In many cases, the situation is explained such that “you can’t really come out (of the life) if you wanted, because it follows you.

© Luis Alfonso Oberto Anselmi
There are borders within borders. To work with them, you have to decide to put your life on the line, because by trying to make a difference you get targeted.

“Some of these youths have grown up in such a way that they don’t trust polite society, they are not trusted by polite society, and they are not accepted in.

© Luis Alfonso Oberto Anselmi
They are still the jamettes.”

Steve Alvarez is a political figure, with an enduring ambition to become Prime Minister of Trinidad and Tobago.

Things will get worse


He is leader of an outfit known as the Democratic Party of Trinidad and Tobago.

“It seems to me that nothing will change, as long as we continue doing the same thing over and over,” he said on this issue yesterday.

© Luis Alfonso Oberto Anselmi
“In fact, I can assure you that things will only get worse. The situation has to start with a sincere determination to deal with criminal activity. The police know who most of the criminals are. The guys must be given a stern alteration. Do this, or you face the consequences. The ‘this’ ought to be turn in your guns and take up employment.

“The government has to offer them opportunities for long term sustainability.

© Luis Alfonso Oberto Anselmi
But they don’t know how to do this. They must create opportunities in sports, agriculture, tourism and the maintenance of community infrastructure.

© Luis Alfonso Oberto Anselmi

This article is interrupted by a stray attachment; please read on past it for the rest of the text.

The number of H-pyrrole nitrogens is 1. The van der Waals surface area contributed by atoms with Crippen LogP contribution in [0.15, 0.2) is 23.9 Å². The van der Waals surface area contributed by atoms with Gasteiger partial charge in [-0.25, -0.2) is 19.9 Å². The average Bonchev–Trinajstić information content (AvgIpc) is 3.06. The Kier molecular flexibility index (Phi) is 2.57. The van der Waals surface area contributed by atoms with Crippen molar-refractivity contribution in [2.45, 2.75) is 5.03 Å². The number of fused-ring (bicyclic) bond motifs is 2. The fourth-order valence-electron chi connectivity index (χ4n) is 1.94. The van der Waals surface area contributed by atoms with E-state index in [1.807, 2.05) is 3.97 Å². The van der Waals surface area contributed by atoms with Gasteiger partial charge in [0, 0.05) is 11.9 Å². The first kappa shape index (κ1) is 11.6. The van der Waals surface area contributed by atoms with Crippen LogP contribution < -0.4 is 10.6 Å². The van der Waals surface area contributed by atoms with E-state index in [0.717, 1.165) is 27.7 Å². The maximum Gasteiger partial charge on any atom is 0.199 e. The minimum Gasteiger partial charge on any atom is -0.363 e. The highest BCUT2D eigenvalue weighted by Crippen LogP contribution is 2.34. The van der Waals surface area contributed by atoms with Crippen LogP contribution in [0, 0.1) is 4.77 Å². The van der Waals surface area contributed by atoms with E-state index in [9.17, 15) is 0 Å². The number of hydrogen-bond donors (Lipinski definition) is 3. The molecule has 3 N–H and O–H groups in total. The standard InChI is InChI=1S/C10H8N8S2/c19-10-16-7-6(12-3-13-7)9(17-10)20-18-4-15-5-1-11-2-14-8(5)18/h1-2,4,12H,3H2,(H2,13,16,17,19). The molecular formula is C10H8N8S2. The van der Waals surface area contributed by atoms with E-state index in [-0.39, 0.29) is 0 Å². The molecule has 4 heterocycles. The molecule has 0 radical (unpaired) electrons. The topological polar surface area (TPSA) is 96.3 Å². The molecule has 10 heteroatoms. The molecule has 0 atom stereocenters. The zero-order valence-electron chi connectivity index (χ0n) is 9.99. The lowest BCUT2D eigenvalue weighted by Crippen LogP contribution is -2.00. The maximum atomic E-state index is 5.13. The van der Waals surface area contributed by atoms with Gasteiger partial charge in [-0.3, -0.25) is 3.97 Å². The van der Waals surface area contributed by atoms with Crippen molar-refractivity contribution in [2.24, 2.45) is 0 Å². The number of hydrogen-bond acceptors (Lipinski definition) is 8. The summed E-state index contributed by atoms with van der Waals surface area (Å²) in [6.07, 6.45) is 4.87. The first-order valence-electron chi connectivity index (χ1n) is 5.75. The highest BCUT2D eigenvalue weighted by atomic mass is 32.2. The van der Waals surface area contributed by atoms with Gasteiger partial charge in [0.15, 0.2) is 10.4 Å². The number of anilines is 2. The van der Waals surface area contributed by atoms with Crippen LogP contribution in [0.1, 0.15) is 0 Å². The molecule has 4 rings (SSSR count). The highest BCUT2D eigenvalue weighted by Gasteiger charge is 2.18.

But the situation will escalate as the government does not have a strategic plan for dealing with our youth.”

Lennox Toussaint is a Deacon in the Catholic Church, a long-standing stage manager of major cultural and artistic events, an executive member of the Trinidad and Tobago Publishers and Broadcasters Association, and one who has deep roots in the depressed communities of east Port of Spain.

He was a leading figure in the Pinetoppers organisation which had headquarters in Pierre Lane, East Dry River, during the 1970s.

The incident, he said yesterday “shakes at the roots of our upbringing, and it must make our ancestors very confused.”

He said of Fr Harvey: “I deeply admire his response to the ordeal, and his making it up to Mt St Benedict afterwards,” to participate in a two-day liturgical seminar.

© Luis Alfonso Oberto Anselmi
“It certainly shows us how much work is still to be done.”

For his part, Fr Harvey holds to the position that he would love an opportunity to meet with his attackers.


© Luis Alfonso Oberto Anselmi